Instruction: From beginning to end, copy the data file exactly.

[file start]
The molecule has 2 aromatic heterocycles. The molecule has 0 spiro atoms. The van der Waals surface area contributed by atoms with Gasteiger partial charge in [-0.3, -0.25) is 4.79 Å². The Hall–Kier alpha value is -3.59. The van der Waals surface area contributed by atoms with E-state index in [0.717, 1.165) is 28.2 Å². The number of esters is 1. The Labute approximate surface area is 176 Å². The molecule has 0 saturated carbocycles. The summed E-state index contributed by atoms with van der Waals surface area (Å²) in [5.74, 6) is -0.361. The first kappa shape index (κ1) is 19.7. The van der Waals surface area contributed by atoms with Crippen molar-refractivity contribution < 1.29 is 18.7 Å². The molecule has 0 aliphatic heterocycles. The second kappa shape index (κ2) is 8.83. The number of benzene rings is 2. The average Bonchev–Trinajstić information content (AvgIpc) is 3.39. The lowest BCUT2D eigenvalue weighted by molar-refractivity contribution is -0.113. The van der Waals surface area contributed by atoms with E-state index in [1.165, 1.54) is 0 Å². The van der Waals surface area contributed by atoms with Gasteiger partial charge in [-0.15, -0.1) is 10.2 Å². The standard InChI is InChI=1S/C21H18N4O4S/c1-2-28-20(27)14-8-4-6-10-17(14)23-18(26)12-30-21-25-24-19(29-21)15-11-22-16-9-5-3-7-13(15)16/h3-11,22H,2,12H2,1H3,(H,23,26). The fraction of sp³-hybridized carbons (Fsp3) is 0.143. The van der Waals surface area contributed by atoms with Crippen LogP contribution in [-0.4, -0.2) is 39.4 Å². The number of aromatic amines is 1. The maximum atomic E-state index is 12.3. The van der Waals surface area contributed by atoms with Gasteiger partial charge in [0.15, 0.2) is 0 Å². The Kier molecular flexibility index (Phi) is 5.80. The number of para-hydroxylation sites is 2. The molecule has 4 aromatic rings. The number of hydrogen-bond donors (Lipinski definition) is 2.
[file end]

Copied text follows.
The molecule has 2 aromatic heterocycles. The molecule has 0 spiro atoms. The van der Waals surface area contributed by atoms with Gasteiger partial charge in [-0.3, -0.25) is 4.79 Å². The Hall–Kier alpha value is -3.59. The van der Waals surface area contributed by atoms with E-state index in [0.717, 1.165) is 28.2 Å². The number of esters is 1. The Labute approximate surface area is 176 Å². The molecule has 0 saturated carbocycles. The summed E-state index contributed by atoms with van der Waals surface area (Å²) in [5.74, 6) is -0.361. The first kappa shape index (κ1) is 19.7. The van der Waals surface area contributed by atoms with Crippen molar-refractivity contribution < 1.29 is 18.7 Å². The molecule has 0 aliphatic heterocycles. The second kappa shape index (κ2) is 8.83. The number of benzene rings is 2. The average Bonchev–Trinajstić information content (AvgIpc) is 3.39. The lowest BCUT2D eigenvalue weighted by molar-refractivity contribution is -0.113. The van der Waals surface area contributed by atoms with E-state index in [1.165, 1.54) is 0 Å². The van der Waals surface area contributed by atoms with Gasteiger partial charge in [-0.15, -0.1) is 10.2 Å². The standard InChI is InChI=1S/C21H18N4O4S/c1-2-28-20(27)14-8-4-6-10-17(14)23-18(26)12-30-21-25-24-19(29-21)15-11-22-16-9-5-3-7-13(15)16/h3-11,22H,2,12H2,1H3,(H,23,26). The fraction of sp³-hybridized carbons (Fsp3) is 0.143. The van der Waals surface area contributed by atoms with Crippen LogP contribution in [-0.4, -0.2) is 39.4 Å². The number of aromatic amines is 1. The maximum atomic E-state index is 12.3. The van der Waals surface area contributed by atoms with Gasteiger partial charge in [0.15, 0.2) is 0 Å². The Kier molecular flexibility index (Phi) is 5.80. The number of para-hydroxylation sites is 2. The molecule has 4 aromatic rings. The number of hydrogen-bond donors (Lipinski definition) is 2.